Women only networking and mentoring is partly about trying to feel safe. That makes me feel sick to the pit of my stomach. Is that how the women in my life are made to feel daily? Men take this for granted as we never need to make the dozens of decisions women must.

Why should this be needed in 2024? Lucy regularly writes for AccountingWeb. You only need to read through the comment sections on her articles to see that gender inequality is alive and kicking. Sad but true.

Networking and mentorship are vital for women in the accounting profession for several key reasons:

Career Advancement: Strong professional networks can open doors to new job opportunities and career advancements that might not be accessible through traditional avenues. Networking events, conferences, and seminars are platforms where professionals can connect with potential employers, mentors, or collaborators.

Mentorship Opportunities: Mentorship is particularly crucial in fields like accounting, where navigating the career landscape can be challenging. Experienced mentors can provide guidance, advice, and support to help women overcome professional hurdles and achieve their career goals. They can offer insights into career progression, work-life balance, and strategies for success in a predominantly male-dominated field.

Professional Development: Professional organisations often offer training sessions, workshops, and courses that are crucial for continuous professional development. These learning opportunities can help women in accounting stay current with their skills and knowledge, which is essential in a rapidly evolving industry.

Support and Empowerment: For women in accounting, having a network of peers and mentors can offer emotional and professional support. It creates a sense of community and belonging, which is important in an industry where women might sometimes feel isolated due to underrepresentation, especially in higher positions.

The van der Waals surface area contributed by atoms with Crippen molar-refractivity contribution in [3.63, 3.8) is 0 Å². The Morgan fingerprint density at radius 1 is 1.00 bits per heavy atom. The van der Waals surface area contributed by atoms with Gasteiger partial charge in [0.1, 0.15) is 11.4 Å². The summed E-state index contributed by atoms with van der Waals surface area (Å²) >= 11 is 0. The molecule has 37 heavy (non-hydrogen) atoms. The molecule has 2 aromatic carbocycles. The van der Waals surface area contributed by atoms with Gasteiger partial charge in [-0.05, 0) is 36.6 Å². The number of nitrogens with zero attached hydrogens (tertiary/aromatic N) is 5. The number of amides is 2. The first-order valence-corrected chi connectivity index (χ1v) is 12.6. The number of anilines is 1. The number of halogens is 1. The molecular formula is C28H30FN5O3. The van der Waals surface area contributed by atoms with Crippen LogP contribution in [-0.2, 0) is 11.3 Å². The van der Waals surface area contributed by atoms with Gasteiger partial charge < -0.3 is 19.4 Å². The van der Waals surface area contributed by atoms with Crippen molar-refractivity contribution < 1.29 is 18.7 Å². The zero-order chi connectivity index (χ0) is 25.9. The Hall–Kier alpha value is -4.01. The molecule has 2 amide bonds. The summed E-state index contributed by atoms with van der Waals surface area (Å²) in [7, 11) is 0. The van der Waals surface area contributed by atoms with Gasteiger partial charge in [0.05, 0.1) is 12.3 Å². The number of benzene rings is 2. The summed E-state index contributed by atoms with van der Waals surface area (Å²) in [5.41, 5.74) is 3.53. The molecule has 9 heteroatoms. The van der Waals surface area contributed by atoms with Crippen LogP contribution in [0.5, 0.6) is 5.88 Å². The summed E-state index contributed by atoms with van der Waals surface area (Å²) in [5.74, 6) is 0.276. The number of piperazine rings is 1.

Advocacy for Gender Equality: Organisations like ACCA play a crucial role in advocating for gender equality in the accounting profession. They can influence policies and practices within the industry to promote diversity, equity, and inclusion. This includes addressing issues like the gender pay gap, underrepresentation in leadership roles, and creating family-friendly workplace policies.

Building Confidence and Visibility: Networking and mentorship help in building confidence. They provide a platform for women to share their achievements, gain visibility, and establish themselves as experts in their field. This is crucial for breaking stereotypes and challenging the status quo in the accounting profession.

The Positive Impact of Gender Diversity

Gender diversity in the accounting profession brings substantial benefits, enhancing innovation and overall performance. Diverse teams offer varied perspectives, leading to more comprehensive and creative problem-solving. This diversity in thought and approach is crucial in a field that requires constant adaptation to changing regulations and market conditions. Companies with diverse leadership are often more attuned to their client base, enabling better service delivery.

Gender diversity can strengthen team dynamics, fostering a more inclusive and dynamic work environment, which is essential for attracting and retaining top talent. Such an environment not only benefits the workforce but also positively impacts the bottom line, as studies have shown a correlation between diverse leadership and improved business performance.

In a rapidly evolving market due to technological advancements such as AI we need a rounded view on how best to harness and implement that power as it comes with great responsibility. We need a diverse and evolving team to consider all angles.

Conclusion

Life as a man in 2024 is much simpler than being a woman. We only have to sit at the top of the privilege tree and throw shade at anyone trying to knock us of our perch. By being the ‘major’ breadwinner, then societal norms continue, and we maintain our rightful place as head of the table, and no one will notice that we don’t have much else to offer. 😉

It’s time for change. We are all different, but we are equal and deserve to be treated as such.

Maybe it’s being a Dad to a 14 year old girl who will soon be embarking on the world of work, perhaps it’s having a better understanding of what others endure but I cannot see a place going forward where it is acceptable for anyone to not feel safe, not feel valued and be paid less for doing the same job. You shouldn’t have to work harder and earn less money to prove that you are equal. That makes no sense.

Addressing gender inequality in the accounting profession is not just a moral imperative but also a strategic necessity for the industry’s advancement and sustainability. The persistence of gender disparities, particularly in leadership roles, pay equity, and work-life balance, underlines the need for continued and intensified efforts towards creating a more inclusive and balanced industry.